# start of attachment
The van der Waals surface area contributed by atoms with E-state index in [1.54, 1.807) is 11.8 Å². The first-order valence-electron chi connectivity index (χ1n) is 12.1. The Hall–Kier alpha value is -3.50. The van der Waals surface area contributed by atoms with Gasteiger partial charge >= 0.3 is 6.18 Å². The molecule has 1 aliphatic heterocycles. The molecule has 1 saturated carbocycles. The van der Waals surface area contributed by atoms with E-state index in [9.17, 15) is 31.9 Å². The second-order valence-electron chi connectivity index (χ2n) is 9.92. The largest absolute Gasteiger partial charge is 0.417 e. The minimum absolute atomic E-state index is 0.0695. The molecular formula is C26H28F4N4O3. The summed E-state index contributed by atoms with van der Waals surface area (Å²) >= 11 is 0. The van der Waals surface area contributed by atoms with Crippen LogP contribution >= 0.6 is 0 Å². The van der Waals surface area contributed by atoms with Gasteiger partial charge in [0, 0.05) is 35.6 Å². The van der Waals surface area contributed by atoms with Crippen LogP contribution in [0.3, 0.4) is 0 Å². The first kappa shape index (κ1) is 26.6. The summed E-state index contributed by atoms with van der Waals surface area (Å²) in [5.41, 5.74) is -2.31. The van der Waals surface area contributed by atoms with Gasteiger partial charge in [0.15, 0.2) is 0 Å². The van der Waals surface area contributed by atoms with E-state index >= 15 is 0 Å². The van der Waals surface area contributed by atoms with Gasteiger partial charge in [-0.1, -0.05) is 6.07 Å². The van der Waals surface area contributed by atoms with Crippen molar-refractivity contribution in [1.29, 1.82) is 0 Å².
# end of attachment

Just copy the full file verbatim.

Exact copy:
The van der Waals surface area contributed by atoms with E-state index in [1.54, 1.807) is 11.8 Å². The first-order valence-electron chi connectivity index (χ1n) is 12.1. The Hall–Kier alpha value is -3.50. The van der Waals surface area contributed by atoms with Gasteiger partial charge >= 0.3 is 6.18 Å². The molecule has 1 aliphatic heterocycles. The molecule has 1 saturated carbocycles. The van der Waals surface area contributed by atoms with E-state index in [9.17, 15) is 31.9 Å². The second-order valence-electron chi connectivity index (χ2n) is 9.92. The largest absolute Gasteiger partial charge is 0.417 e. The minimum absolute atomic E-state index is 0.0695. The molecular formula is C26H28F4N4O3. The summed E-state index contributed by atoms with van der Waals surface area (Å²) >= 11 is 0. The van der Waals surface area contributed by atoms with Crippen LogP contribution >= 0.6 is 0 Å². The van der Waals surface area contributed by atoms with Gasteiger partial charge in [0, 0.05) is 35.6 Å². The van der Waals surface area contributed by atoms with Crippen LogP contribution in [0.3, 0.4) is 0 Å². The first kappa shape index (κ1) is 26.6. The summed E-state index contributed by atoms with van der Waals surface area (Å²) in [5.41, 5.74) is -2.31. The van der Waals surface area contributed by atoms with Gasteiger partial charge in [0.15, 0.2) is 0 Å². The van der Waals surface area contributed by atoms with E-state index >= 15 is 0 Å². The van der Waals surface area contributed by atoms with Gasteiger partial charge in [-0.1, -0.05) is 6.07 Å². The van der Waals surface area contributed by atoms with Crippen molar-refractivity contribution in [1.29, 1.82) is 0 Å².